By Amy McCarthy
By Scott Reitz
By Scott Reitz
By Lauren Drewes Daniels
By Alice Laussade
By City of Ate
Other meat turned in the same disenchanting performance, as if no seasonings were applied before cooking--or rather, overcooking. Diyar e bekir stew, marinated beef in a mushroom, tomato, onion, zucchini, and eggplant mush, was populated sparsely with dry, fibrous meat.
Still, even after the above diatribe, I would still say, without hesitation, that Ararat is worth a visit. Sample the kasha, salads, hallomi, and tabouli with a hot cup of mountain or hibiscus tea (a selection of Mediterranean wines will soon be offered) and enjoy the compellingly serene surroundings. Listen to traditional Middle Eastern music pumped from a mini hi-fi positioned on a piece of antique furniture.
Just watch what you eat after that.
"Is the cheese ravioli housemade?" Our waiter stumbled and hesitated a bit on the question. Then he looked at me, and with a sly smile, the kind that blinds with wool, he said firmly: "We make it here."
Yet, if what was presented was made on-premise, the chef should apply for a patent. For he perfectly re-created the flavor and consistency of boxed ravioli in a deep freeze. These pillows were stiff, chewy, and bland, with squishy cheese nougat. The chunky tomato sauce with wedges of tender zucchini and squash was actually fairly good, but not enough to save the dish from rigor mortis.
Sadly, Lorenzo's Bistro is another in a growing string of romantic dinner houses nesting in pedestrian strip malls that have their hearts in the right place while their wits weave and swerve over an unrelated course. The dining room, with Impressionist paintings, texturized brick, and recessed alcoves along the walls holding lamps, is attractive. And the service is attentive, considerate, and exceptionally pleasant.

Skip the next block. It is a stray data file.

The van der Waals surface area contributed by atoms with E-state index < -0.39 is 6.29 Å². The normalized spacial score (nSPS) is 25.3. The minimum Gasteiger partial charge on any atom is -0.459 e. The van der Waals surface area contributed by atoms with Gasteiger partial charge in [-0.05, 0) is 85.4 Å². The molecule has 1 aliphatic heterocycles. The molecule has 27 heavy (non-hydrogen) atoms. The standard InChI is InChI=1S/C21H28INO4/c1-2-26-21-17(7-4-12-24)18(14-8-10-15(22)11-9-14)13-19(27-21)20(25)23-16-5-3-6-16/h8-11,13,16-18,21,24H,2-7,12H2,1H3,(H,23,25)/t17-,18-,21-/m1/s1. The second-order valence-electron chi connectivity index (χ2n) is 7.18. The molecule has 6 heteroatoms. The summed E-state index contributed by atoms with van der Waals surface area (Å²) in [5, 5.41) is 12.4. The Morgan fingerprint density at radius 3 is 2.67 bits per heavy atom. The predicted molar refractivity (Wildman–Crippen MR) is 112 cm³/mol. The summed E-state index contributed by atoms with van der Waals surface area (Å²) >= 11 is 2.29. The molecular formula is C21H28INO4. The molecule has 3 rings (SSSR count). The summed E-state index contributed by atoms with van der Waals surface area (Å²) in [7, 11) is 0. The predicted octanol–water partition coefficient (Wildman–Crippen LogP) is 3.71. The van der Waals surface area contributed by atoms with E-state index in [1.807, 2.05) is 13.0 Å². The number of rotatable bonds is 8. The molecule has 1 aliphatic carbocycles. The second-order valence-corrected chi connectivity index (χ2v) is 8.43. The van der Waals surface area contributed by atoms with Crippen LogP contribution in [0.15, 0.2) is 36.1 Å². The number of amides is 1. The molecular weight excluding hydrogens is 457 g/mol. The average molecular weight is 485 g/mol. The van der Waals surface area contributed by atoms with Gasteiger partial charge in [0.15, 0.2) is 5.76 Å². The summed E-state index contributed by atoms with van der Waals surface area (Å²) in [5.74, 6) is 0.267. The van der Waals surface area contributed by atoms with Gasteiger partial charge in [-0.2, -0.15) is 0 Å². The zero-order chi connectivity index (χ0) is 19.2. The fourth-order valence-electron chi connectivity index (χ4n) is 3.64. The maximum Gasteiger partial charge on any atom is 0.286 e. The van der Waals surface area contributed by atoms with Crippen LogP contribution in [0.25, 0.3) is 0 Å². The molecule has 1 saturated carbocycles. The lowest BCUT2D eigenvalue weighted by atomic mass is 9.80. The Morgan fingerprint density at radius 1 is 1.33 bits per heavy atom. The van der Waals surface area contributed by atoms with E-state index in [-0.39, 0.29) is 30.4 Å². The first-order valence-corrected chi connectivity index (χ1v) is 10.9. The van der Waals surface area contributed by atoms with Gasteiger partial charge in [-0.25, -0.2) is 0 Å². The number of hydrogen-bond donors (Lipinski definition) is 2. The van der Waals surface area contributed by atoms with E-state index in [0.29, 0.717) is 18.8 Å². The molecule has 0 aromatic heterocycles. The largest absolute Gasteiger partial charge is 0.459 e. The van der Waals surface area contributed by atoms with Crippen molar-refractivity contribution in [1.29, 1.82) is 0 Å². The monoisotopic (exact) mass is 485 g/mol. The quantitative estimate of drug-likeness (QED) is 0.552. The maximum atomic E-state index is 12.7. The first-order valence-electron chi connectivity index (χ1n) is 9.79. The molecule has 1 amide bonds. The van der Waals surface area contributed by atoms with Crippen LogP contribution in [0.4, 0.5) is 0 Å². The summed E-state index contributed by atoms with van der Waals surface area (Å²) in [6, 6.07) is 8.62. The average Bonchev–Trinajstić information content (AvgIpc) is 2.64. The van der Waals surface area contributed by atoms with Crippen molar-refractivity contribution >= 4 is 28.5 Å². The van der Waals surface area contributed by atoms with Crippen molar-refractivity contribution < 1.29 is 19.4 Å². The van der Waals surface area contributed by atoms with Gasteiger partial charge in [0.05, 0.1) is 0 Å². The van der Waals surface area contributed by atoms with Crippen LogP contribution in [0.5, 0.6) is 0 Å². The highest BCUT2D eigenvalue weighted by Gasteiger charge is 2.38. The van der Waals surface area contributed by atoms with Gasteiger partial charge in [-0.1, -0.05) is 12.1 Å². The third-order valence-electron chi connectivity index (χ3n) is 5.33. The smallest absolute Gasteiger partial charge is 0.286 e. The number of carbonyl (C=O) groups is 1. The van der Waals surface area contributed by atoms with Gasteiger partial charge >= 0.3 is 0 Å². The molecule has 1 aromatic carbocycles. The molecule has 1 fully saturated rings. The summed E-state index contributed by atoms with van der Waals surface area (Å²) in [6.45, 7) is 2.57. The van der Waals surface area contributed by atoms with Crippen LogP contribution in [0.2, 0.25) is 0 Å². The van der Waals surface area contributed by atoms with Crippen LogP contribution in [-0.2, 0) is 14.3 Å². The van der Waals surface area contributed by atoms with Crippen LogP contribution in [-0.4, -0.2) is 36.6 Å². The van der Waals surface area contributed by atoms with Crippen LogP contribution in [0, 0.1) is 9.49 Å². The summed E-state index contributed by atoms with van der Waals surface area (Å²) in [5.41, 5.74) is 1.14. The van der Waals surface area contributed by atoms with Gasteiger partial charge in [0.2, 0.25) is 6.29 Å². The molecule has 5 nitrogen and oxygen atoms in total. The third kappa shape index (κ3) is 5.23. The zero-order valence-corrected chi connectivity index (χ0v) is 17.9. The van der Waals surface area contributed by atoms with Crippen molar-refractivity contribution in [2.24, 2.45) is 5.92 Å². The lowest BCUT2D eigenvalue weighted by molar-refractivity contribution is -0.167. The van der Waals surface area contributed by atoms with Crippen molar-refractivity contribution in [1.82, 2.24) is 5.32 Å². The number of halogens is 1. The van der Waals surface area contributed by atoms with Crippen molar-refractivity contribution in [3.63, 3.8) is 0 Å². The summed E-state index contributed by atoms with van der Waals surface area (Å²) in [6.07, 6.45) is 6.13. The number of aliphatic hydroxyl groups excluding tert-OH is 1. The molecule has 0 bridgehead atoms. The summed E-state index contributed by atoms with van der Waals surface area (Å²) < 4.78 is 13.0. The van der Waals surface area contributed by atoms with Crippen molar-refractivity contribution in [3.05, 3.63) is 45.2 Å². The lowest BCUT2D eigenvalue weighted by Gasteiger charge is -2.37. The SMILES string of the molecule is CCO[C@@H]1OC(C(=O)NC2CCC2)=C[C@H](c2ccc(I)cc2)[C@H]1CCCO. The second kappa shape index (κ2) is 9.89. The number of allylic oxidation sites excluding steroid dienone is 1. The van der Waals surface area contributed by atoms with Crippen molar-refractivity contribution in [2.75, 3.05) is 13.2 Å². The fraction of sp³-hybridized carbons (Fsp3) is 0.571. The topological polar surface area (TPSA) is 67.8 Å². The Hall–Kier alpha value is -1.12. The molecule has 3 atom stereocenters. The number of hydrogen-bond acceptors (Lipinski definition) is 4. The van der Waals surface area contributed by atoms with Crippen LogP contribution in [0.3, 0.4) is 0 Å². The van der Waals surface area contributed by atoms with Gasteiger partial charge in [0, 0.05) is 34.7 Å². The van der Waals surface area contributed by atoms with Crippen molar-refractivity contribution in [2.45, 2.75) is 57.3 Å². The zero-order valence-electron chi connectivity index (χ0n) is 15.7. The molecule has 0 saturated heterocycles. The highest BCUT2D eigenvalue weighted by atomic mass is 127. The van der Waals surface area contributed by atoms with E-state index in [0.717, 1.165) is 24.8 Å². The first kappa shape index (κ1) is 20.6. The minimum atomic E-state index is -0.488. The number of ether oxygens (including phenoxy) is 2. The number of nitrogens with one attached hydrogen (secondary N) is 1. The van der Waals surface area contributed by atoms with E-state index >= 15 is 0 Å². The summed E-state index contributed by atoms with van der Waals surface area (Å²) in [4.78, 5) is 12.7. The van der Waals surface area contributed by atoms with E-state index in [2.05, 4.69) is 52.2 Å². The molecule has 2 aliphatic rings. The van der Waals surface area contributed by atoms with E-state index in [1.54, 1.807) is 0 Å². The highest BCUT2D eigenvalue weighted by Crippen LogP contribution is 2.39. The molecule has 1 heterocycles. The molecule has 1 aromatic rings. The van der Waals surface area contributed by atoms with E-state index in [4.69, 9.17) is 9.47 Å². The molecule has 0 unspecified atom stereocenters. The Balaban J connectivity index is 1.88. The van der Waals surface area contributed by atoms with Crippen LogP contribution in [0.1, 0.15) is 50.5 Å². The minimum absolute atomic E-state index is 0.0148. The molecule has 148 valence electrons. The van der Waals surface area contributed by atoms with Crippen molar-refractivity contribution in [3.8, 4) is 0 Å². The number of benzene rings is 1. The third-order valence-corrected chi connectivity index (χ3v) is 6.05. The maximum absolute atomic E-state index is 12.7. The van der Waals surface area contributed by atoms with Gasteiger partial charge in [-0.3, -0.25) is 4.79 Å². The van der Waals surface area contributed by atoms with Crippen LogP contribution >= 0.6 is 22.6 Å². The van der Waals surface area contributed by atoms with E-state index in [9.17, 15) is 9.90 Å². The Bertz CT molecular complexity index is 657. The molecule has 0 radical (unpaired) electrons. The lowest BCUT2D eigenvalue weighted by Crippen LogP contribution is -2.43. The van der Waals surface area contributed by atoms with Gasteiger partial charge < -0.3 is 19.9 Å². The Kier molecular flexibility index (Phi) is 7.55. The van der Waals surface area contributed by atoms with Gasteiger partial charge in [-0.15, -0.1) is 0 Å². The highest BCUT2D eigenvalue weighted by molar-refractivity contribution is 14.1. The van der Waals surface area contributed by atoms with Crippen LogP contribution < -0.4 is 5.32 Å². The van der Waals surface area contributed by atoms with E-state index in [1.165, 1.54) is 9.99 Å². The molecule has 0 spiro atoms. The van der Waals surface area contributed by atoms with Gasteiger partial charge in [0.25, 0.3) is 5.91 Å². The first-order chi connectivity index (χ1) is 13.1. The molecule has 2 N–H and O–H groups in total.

Yet there just isn't that much attention to detail. After recommending a fish special, our server didn't seem to know what species it was--indeed, no one in the restaurant did--save that it was similar to tilapia. No matter, the stuff was spongy, with a coagulated coating of some kind sogged in an over-lemoned wine sauce. A pair of shrimp, dueling their tails over the top, had the flavor of mild bar soap.
Chicken Marsala, with a breast that seemed more like an implant, bathed in a sauce that was tired and uninteresting. Mediterranean salad was constructed with iceberg lettuce, tasteless canned black olives instead of kalamatas, and strips of roasted bell pepper stripped of flavor (is this possible? Grab another patent application).
There were some standouts. Escargot in mushroom caps settled in a puddle of rosemary sauce with tarragon and diced tomato was flush with flavor. Roasted rack of lamb drooled with a sweet succulence sparked with Dijon mustard sauce.
But then there was the tiramisu: an arrangement with nicely preserved, counter-opposed wedges of stiff, flavorless sponge. Plugged into the middle of the assembly was a little sign created from white chocolate. The word "tiramisu" was printed in gold over its surface. No doubt this dessert and the cheese ravioli are somehow related.
Ararat Middle East Restaurant. 2934 Main St., (214) 744-1555. Open for lunch 11 a.m.-3 p.m. Tuesday-Sunday. Open for dinner 5-11 p.m. Tuesday-Thursday,5 p.m.-12 a.m. Friday & Saturday. $$-$$$
Lorenzo's Bistro. 18484 Preston Road, Suite 119, (972) 596-8610. Open for dinner only, 5:30-10 p.m. $$$-$$$$